There is a feeling among many football fans that their club is guilty of carrying a few players who just don’t make the grade. At the top clubs, you would have thought this wasn’t something which could happen if teams are to realistically fight for trophies domestically and on the European front. Manchester United fans would argue otherwise. The Old Trafford side have remained successful for two decades despite manager Sir Alex Ferguson rewarding loyalty shown by players with club-longevity. But has this admirable characteristic prohibited other, possibly better youngsters coming through?
Take Darron Gibson for instance. A product of the Manchester United production line, a model professional in the sense that you never hear of him involved in seedy nights out with girls-on-call, and a recognised member of the Manchester United first team. But does his footballing ability really deserve that status or is he just another of Ferguson’s favourites? If you were to take him out of the equation, would we be seeing Tom Cleverley make substitute appearances in the Premier League at Old Trafford and regularly featuring in the Carling Cup team?
Admittedly, his spell at Wigan has done him no harm at all. But at the age of 21, if Cleverley is going to make the next step into the Man United first team set-up, it has to begin next summer. It’s an early age, but such is football these days that if you aren’t good enough at 21 to play for Manchester United, you’re probably never going to be good enough.
So his experience at Wigan has provided him with a taste of Premier League football. That’s brilliant for the player. But what happens when he goes back to United? We all know that that is another level, so he would almost have to begin his apprenticeship all over again. Had Darron Gibson been disposed of, as many would have hoped he would have been by now, Cleverley would almost certainly be further along the track than he is right now.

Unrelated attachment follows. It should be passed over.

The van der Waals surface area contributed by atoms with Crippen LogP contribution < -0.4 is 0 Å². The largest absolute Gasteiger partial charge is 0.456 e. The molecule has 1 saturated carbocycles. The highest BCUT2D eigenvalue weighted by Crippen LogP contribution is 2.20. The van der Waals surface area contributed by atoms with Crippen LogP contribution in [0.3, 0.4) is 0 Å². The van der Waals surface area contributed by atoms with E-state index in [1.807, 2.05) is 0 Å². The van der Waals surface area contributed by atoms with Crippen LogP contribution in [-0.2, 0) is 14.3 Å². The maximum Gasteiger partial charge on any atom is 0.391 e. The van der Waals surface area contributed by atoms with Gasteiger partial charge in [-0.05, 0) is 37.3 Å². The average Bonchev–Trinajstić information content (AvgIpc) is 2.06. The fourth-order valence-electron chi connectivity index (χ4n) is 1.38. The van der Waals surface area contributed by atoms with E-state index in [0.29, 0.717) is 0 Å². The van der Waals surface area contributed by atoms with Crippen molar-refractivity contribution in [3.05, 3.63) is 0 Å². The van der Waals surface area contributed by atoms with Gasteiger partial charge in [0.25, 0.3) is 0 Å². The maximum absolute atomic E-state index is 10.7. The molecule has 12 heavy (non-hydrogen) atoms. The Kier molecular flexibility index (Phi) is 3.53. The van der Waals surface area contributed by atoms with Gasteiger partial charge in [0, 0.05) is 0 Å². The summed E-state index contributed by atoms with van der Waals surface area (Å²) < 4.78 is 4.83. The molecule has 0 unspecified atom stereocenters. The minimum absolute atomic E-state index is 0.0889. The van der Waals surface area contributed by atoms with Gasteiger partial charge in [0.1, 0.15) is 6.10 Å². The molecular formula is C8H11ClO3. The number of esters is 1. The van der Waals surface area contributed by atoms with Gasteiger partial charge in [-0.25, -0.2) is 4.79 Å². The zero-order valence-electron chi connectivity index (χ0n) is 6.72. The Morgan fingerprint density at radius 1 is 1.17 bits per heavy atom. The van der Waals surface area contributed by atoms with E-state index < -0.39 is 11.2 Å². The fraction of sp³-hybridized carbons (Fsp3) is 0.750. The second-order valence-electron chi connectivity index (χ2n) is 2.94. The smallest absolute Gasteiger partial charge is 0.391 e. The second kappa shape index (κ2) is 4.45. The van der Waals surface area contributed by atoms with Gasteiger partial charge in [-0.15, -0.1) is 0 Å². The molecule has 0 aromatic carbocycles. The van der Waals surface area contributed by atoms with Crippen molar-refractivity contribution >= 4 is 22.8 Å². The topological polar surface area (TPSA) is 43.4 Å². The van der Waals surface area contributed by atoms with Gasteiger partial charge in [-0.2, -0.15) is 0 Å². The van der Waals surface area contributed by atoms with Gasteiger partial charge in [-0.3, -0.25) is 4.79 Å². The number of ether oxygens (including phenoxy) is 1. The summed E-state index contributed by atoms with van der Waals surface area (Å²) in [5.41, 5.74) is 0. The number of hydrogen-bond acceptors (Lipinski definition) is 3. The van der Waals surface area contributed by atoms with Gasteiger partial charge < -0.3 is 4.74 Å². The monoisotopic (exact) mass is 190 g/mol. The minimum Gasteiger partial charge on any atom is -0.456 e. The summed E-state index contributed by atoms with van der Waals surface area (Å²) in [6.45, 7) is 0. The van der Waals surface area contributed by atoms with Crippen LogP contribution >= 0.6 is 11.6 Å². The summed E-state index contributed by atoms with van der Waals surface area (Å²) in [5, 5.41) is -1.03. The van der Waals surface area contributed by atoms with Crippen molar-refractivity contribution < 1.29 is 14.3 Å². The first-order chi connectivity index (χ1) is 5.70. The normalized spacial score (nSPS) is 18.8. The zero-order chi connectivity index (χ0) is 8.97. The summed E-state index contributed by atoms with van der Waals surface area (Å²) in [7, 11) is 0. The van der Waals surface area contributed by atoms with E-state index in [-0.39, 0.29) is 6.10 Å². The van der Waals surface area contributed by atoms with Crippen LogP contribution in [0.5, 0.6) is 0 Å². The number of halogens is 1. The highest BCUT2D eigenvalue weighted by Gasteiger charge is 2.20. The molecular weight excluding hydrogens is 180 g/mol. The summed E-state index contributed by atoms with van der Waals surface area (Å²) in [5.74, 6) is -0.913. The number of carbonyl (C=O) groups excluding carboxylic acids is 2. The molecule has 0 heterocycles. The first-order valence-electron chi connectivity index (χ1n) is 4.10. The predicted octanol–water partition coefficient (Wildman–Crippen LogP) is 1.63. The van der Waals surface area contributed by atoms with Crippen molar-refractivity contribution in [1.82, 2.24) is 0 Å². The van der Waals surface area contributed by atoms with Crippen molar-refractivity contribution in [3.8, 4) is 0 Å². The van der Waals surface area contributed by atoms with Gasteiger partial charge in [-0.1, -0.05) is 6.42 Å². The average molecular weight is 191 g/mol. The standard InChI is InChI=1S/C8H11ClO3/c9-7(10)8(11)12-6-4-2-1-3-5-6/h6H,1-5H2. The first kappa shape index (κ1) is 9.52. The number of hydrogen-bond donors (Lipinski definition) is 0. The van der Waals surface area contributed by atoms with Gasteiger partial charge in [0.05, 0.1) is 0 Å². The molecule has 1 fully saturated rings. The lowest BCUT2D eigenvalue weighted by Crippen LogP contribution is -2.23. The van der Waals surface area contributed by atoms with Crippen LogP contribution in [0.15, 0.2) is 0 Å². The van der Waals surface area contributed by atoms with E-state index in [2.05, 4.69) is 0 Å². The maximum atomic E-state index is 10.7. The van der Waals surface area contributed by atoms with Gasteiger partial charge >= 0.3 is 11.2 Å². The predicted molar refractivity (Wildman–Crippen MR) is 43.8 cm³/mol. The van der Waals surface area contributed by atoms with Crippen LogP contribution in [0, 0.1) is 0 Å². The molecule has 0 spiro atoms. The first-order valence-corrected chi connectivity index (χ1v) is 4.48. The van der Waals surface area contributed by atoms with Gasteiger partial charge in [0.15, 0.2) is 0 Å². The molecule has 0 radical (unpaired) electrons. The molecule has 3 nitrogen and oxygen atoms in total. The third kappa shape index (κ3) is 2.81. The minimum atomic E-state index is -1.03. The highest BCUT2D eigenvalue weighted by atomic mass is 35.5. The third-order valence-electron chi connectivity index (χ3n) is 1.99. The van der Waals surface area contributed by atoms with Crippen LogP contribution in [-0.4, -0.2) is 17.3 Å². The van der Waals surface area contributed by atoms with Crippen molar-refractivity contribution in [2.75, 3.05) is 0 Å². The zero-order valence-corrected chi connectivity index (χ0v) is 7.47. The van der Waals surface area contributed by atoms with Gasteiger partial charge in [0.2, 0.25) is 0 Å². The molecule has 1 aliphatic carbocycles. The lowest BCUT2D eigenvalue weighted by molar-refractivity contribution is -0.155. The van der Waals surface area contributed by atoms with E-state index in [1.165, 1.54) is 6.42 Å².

John O’Shea is another example. The versatile Irishman has proved useful to plug gaps whenever Ferguson’s side suffer a back-log of injuries and suspensions, but is he really good enough? He does offer vast experience, especially in the big games, but surely the likes of Rio Ferdinand and Ryan Giggs can take over that role. When both are fit and available, I’d much rather see Fabio given the chance on either flank. We have all seen how Rafael has moulded into the perfect United right-back thanks to a bit of experience, so his brother can do the same. I know the twin has suffered his fair share of injuries, but Ferguson’s loyalty to O’Shea could be another unwelcome hurdle for the young Brazilian to get over, when many feel his time has come.
Ferguson doesn’t get much wrong at Old Trafford, and I would not like to question his policy of bringing through youngsters as he has a pretty good track record. I needn’t remind you of the David Beckham, Neville brothers and Paul Scholes era. But my point is that instead of sticking with some of his favourites, and then sending the rest out of loan to his managerial pals, maybe an overhaul is needed. United top the league, but they haven’t done it convincingly. A trophy-less season isn’t out of the realms of possibility, and if such a situation arises at the end of the season, it may be time to say goodbye to a couple of friendly faces.
When the time comes that Ferguson decides enough is enough, the new manager may look to clear out some of Fergie’s fledglings. With so many players out of loan doing well and a plethora of good youngsters at the club in the reserves and academy, maybe Ferguson should take it upon himself to bring through one last team.
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